Verdict: Recommend this book highly to anyone whether or not they are in a formal leadership position.
Long flights mean (hopefully) a good flick to pass some time. My thoughts on a few recent viewings:

LAX to ATL-How does one person—one male person—have so much sensitivity, (I’m sorry, but sometimes translated schmaltz)?  Southern author Nicholas Sparks keeps cranking them out and as with any author, I like some of his offerings above others. All have a tug at your heart turning point with my all time fave continuing to be The Notebook. As sappy as it is, it should be a requirement for every married couple to view together. I digress…my airplane selection for a recent flight from LAX to ATL was Sparks’ Dear John. The connection with Dear John for me was of course the military story line. My heart went out to John with his dysfunctional family background. I rejoiced as he found purpose and  a place in the military. I rooted for him as he opened his heart and learned how to love. I understood, but was disappointed as a young woman weighed the cost of military life and decided to go another direction–not sure about the commitments it would require. I was surprised as, hmmm…there was more to her and this story than I thought! Okay film.

ATL to FRA-One of my favorite young actresses of the day is Amy Adams. Her character in Enchanted continues to make me smile.  Her portrayal of Julie in Julie and Julia was enjoyable as well. Leap Year was the perfect airplane movie for me since it comes under the ‘chick flick’ genre. Lighthearted, charming and fun even with its predictability.

FRA to ATL-The favored movie of this month’s air travel has to be Invictus with Morgan Freeman and Matt Damon. This is a LEADERSHIP movie!  The storyline centers on the South African rugby team and their quest for the World Cup. But, the story goes so much deeper  as it explores how some leaders are able to inspire people to go beyond what they think they are capable of being and doing. This is a movie about transformational leadership at its finest.  The genius of Mandela to use a struggling rugby team in the process of reconciliation of a country that could have gone the way of its violent neighbors leaves me shaking my head in wonder.  He is portrayed as a leader who built relationships as he learned about people (to include their names), and  listened and reflected before taking action.  This movie illustrates his  use of something all the people of his country loved (rugby) to build a common vision for a better future. Mandela and Francois Pienaar (rugby captain) are depicted, as men who led by example and were true to their values—something we desperately need today! Terrific film!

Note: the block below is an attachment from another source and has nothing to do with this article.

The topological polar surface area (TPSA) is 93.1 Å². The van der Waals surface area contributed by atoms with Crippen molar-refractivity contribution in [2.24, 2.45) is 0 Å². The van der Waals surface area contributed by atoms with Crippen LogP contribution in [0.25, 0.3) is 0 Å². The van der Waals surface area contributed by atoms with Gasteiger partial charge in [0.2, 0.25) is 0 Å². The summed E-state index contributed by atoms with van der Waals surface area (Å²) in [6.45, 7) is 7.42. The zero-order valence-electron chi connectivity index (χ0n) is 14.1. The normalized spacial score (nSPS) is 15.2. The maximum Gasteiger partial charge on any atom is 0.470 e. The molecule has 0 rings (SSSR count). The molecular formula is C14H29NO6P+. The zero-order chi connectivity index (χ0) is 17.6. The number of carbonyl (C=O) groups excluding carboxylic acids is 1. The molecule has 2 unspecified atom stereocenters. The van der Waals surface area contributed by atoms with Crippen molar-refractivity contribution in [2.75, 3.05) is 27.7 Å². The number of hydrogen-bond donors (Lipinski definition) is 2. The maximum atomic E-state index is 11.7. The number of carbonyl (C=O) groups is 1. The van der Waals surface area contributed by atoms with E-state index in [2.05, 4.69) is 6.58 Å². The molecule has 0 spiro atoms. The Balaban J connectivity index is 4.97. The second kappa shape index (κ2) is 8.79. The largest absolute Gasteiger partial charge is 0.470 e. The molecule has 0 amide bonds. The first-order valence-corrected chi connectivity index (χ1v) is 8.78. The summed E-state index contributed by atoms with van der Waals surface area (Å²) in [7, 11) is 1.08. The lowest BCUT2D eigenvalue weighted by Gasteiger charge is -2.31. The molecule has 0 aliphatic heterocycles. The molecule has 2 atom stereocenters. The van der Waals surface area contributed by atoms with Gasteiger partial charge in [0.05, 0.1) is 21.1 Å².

The Principles of Shepherding for Servant Leaders
Last week I posted some thoughts on servant leadership and thought I would continue the theme today…
The shepherd does not expect the sheep to provide for him and the servant leader doesn’t lead for the purpose of the followers meeting his needs The mission of a servant leader who shepherds is to make life better for those who follow. The shepherd’s purpose in life is to care for the sheep. Sheep are helpless to find their own food and water and to care for themselves. Shepherding in leadership requires considering and identifying the needs of others. The effective servant leader will develop strategies that will insure needs are being met. For this leader there is no room for discrimination, rather all are served equally regardless of preferences or feelings. The servant leader who shepherds like Jesus will be more interested in loving people than in reaching objectives or implementing programs. They are willing to accept the responsibility for the spiritual welfare of their followers and they are willing to make significant sacrifices on behalf of those they lead.
Gentle and Gracious
One who leads as a shepherd does not use coercion or manipulation, but leads with a gentle and gracious spirit. This gentleness is borne out of strength of character. The strong shepherd will be willing to display gentleness in carrying, feeding and leading the sheep. This is especially important when dealing with followers who experience failure and demonstrate frustrating behavior. These weak followers require patient and persistent guidance and mentoring from the shepherding leader. This leader does not depend on position to inflate ego or produce authority. This humble attitude of service will be recognized by others which will result in acceptance and respect from followers. This leader reveals the extent of their love for others by their selfless service.